Lisa Spinelli (Maggie Gyllenhaal) is a doting kindergarten teacher in New York. She is married with two children. Her relationships at home are entirely functional, yet devoid of passion. Sex with her husband Grant (Michael Chernus) is extremely sporadic and easily interrupted. The teenage kids Josh and Lainie are slowly drifting away, with the latter often confronting her mother and challenging both her parental and her intellectual stills.
Lisa’s main venting outlet is a poetry club led by Simon (Gael Garcia Bernal), but her writings are dismissed as trivial and unoriginal. Overall, Lisa lacks both inspiration and excitement in her life. Until one day she realises that one of her five-year-old pupils has a gift for poetry. She overhears Jimmy (Parker Sevak) reciting a poem that he wrote himself and becomes profoundly impressed. She takes the poem to the poetry club as reads it as if it was her own. Simon and the others too become impressed, presuming Lisa authored the writings herself.
Lisa becomes obsessed with Jimmy. She insists to his father that he allows his young boy to explore his artistic gift. He’s some some of Mozart of poetry, she argues. The father is very dismissive, as he believes that poetry isn’t a serious labour. From this point on, Lisa starts to descend into a downward spiral. She has a sexual encounter with Simon, but nothing fruitful comes out of it. Her frail relationships at home collapse. And she is willing to resort to desperate measures in order to explore the full talent of the child “genius”.
The Kindergarten Teacher, which is the remake of the eponymous 2014 Israeli film Nadav Lapid (who just won the Golden Bear for this year’s Synonyms), purports to be a study of intellectualism, but it fails enormously at doing so. The outcome is mostly pretentious and hardly plausible. Sevak isn’t particularly strong at reading poetry. His diction is not on a par with the complexity of the poems, and his delivery of the self-written literature is just bizarre. Finding good actors at such young age is of course very difficult, yet excellent results can be achieved with a good helping hand from the director and coaches. A fine example of superb child acting (even younger than Sevak’s Jimmy) is in the Spanish film Summer 1993 (Carla Simon, 2018).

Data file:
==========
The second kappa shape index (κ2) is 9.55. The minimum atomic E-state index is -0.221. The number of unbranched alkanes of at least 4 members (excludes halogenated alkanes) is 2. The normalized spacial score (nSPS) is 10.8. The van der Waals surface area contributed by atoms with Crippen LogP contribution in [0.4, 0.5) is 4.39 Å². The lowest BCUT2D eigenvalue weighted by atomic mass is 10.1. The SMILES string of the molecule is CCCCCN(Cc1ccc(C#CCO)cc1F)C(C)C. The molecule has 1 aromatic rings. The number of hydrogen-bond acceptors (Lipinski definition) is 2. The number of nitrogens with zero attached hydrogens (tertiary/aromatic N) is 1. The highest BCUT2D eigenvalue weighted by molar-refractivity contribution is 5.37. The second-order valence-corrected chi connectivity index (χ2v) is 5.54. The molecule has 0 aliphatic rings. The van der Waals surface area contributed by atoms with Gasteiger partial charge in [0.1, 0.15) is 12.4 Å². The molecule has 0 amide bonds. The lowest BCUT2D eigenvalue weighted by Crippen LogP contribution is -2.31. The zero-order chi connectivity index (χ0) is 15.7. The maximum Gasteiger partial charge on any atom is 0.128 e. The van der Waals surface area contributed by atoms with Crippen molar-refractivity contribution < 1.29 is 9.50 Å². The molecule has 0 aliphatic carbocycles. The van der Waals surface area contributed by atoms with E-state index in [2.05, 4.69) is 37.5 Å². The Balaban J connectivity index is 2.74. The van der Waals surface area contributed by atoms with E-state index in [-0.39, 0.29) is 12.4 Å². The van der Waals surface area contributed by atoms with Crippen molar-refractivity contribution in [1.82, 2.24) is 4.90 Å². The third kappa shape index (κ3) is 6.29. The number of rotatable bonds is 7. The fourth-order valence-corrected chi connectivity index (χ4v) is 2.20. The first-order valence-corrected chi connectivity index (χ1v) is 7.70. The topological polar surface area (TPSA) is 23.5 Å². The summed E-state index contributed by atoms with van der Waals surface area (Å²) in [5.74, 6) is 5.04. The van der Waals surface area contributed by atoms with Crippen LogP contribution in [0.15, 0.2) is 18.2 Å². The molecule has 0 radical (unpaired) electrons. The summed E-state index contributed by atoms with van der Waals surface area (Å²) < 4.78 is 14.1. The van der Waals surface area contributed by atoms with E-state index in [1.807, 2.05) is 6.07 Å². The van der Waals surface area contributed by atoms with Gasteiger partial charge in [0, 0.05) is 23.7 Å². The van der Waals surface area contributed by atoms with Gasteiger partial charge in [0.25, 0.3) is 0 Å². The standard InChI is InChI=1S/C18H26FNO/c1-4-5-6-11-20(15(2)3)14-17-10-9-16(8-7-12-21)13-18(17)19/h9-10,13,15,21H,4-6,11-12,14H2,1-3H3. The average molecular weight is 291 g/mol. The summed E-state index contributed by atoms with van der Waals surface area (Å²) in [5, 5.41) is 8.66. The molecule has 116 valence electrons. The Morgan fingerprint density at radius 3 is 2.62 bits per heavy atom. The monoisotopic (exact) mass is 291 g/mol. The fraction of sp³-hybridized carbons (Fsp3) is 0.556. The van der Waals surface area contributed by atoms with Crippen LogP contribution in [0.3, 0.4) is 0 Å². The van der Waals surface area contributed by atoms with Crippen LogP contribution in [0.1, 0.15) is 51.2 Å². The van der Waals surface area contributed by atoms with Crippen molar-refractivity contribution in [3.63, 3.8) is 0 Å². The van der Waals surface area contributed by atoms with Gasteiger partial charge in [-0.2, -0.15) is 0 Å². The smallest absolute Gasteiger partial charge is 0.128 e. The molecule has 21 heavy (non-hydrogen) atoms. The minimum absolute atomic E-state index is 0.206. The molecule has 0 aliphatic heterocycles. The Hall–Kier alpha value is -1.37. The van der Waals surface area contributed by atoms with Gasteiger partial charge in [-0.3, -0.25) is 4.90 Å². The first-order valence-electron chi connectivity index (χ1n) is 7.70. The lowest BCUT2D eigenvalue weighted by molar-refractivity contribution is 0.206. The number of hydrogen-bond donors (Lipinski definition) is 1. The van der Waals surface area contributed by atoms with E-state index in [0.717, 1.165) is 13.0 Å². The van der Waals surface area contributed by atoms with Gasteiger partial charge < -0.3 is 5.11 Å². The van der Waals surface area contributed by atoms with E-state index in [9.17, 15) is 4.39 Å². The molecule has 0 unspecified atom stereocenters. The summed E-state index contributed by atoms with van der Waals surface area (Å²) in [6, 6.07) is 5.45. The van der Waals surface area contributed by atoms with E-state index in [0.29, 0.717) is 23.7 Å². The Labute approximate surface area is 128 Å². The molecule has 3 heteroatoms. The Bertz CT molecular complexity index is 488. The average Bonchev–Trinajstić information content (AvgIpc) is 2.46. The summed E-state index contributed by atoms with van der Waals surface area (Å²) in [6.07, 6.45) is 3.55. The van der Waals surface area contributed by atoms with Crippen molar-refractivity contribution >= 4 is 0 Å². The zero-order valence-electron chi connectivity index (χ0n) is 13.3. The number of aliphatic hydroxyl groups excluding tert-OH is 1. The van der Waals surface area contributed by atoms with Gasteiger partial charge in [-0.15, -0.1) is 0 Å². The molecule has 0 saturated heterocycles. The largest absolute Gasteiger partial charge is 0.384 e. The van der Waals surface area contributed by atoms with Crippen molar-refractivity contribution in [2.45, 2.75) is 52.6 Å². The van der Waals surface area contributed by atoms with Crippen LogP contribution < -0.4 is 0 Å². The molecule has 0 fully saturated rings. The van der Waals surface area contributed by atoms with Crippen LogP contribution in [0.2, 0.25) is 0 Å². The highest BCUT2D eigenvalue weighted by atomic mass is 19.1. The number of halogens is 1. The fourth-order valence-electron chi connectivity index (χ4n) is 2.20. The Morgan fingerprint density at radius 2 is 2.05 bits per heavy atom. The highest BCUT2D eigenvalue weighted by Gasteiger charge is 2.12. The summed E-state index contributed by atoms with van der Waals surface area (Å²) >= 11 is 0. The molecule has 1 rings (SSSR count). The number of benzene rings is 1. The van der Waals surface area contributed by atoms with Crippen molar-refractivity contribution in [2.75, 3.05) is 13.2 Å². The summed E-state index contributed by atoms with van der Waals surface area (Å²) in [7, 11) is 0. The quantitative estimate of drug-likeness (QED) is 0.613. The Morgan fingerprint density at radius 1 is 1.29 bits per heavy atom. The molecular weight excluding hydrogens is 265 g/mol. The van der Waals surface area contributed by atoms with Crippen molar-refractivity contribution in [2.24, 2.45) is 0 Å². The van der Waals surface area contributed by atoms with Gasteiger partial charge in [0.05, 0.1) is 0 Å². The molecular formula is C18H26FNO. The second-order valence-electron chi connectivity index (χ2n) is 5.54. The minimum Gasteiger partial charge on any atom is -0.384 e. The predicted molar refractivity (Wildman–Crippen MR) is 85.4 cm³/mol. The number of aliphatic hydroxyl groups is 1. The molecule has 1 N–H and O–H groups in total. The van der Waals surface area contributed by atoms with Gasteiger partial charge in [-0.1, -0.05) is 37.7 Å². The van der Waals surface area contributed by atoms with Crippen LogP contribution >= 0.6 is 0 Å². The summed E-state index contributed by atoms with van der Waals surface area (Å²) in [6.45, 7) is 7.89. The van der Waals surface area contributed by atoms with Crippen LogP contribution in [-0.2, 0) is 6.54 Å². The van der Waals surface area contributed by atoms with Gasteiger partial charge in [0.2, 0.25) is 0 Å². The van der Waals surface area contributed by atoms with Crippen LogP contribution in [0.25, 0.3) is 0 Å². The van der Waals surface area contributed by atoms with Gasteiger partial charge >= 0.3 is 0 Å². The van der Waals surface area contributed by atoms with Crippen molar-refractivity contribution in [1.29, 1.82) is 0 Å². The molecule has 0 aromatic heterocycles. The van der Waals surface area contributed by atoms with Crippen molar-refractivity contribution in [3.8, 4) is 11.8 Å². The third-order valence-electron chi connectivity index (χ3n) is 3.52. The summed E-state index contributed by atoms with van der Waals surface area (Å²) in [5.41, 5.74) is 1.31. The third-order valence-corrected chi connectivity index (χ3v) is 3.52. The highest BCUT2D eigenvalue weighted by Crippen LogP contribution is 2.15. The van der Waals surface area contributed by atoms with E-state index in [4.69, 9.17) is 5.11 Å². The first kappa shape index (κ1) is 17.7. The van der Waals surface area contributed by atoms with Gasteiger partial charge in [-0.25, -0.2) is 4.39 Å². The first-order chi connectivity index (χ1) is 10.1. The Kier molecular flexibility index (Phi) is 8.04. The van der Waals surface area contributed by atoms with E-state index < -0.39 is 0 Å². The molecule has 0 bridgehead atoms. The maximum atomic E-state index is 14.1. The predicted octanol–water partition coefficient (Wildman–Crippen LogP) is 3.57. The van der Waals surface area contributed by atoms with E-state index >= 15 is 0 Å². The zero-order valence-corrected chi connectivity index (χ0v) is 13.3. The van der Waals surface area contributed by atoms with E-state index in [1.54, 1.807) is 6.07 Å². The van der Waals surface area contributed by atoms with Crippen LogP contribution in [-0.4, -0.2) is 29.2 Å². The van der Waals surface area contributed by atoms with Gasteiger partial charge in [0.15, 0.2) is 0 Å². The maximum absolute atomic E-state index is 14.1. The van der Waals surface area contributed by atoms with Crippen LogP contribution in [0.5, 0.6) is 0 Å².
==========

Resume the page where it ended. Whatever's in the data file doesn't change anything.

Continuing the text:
Plus, there are several holes in the plot. For example, why isn’t Lisa ever able to record Jimmy’s poetry in time, as he recites it? She always try to jot it down on paper. I wonder why it never occurred to her that she could use a mobile phone in order to capture the audio. Another problem is that the characters (except for Lisa and Jimmy) are both flat and redundant. The relationships are not explored in enough detail, and it’s never very clear what their function is. The film ending is particularly awkward, and you might leave the cinema with a big “WTF!” questions hanging above your head.
Some people might choose to laugh at The Kindergarten Teacher, and interpret it as comedy. I think, however, that these people are reading against the text as this was not intended to be a comedy.
Not all is bad about The Kindergarten Teacher. On the positive side, Maggie Gyllenhaal is a delight to watch. She conveys femininity, maternity, sexuality and existential angst. It’s never entirely clear the sort of attraction that Lisa feels for little Jimmy. Is it maternal, is it romantic, is it intellectual, or a mixture of all three. Maggie Gyellenhaal manages to sustain the narrative and deserves credit for a heartfelt and credible performance, despite a clumsy script and character conception.
The Kindergarten Teacher is in cinemas on Friday, March 8th. On VoD Monday, July 8th. On Mubi in November (2020).